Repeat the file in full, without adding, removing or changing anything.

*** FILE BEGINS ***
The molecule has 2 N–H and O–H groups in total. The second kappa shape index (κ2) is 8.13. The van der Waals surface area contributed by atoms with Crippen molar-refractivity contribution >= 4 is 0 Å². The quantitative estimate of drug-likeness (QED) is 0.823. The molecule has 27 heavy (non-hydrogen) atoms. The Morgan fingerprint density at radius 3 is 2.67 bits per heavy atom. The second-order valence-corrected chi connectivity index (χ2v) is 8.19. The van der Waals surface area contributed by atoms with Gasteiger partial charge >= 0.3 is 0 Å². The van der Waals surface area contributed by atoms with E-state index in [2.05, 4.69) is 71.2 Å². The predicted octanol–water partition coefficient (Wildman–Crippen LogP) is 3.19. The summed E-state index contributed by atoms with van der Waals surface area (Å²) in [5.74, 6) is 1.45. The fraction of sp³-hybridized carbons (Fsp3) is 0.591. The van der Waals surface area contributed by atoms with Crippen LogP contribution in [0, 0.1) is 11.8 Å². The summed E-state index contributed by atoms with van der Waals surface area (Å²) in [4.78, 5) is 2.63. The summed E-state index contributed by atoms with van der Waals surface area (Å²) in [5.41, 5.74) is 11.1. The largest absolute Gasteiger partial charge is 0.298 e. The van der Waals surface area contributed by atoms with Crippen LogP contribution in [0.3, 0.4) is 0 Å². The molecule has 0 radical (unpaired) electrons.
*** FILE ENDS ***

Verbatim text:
The molecule has 2 N–H and O–H groups in total. The second kappa shape index (κ2) is 8.13. The van der Waals surface area contributed by atoms with Crippen molar-refractivity contribution >= 4 is 0 Å². The quantitative estimate of drug-likeness (QED) is 0.823. The molecule has 27 heavy (non-hydrogen) atoms. The Morgan fingerprint density at radius 3 is 2.67 bits per heavy atom. The second-order valence-corrected chi connectivity index (χ2v) is 8.19. The van der Waals surface area contributed by atoms with Gasteiger partial charge >= 0.3 is 0 Å². The van der Waals surface area contributed by atoms with E-state index in [2.05, 4.69) is 71.2 Å². The predicted octanol–water partition coefficient (Wildman–Crippen LogP) is 3.19. The summed E-state index contributed by atoms with van der Waals surface area (Å²) in [5.74, 6) is 1.45. The fraction of sp³-hybridized carbons (Fsp3) is 0.591. The van der Waals surface area contributed by atoms with Crippen LogP contribution in [0, 0.1) is 11.8 Å². The summed E-state index contributed by atoms with van der Waals surface area (Å²) in [4.78, 5) is 2.63. The summed E-state index contributed by atoms with van der Waals surface area (Å²) in [5.41, 5.74) is 11.1. The largest absolute Gasteiger partial charge is 0.298 e. The van der Waals surface area contributed by atoms with Crippen LogP contribution in [0.3, 0.4) is 0 Å². The molecule has 0 radical (unpaired) electrons.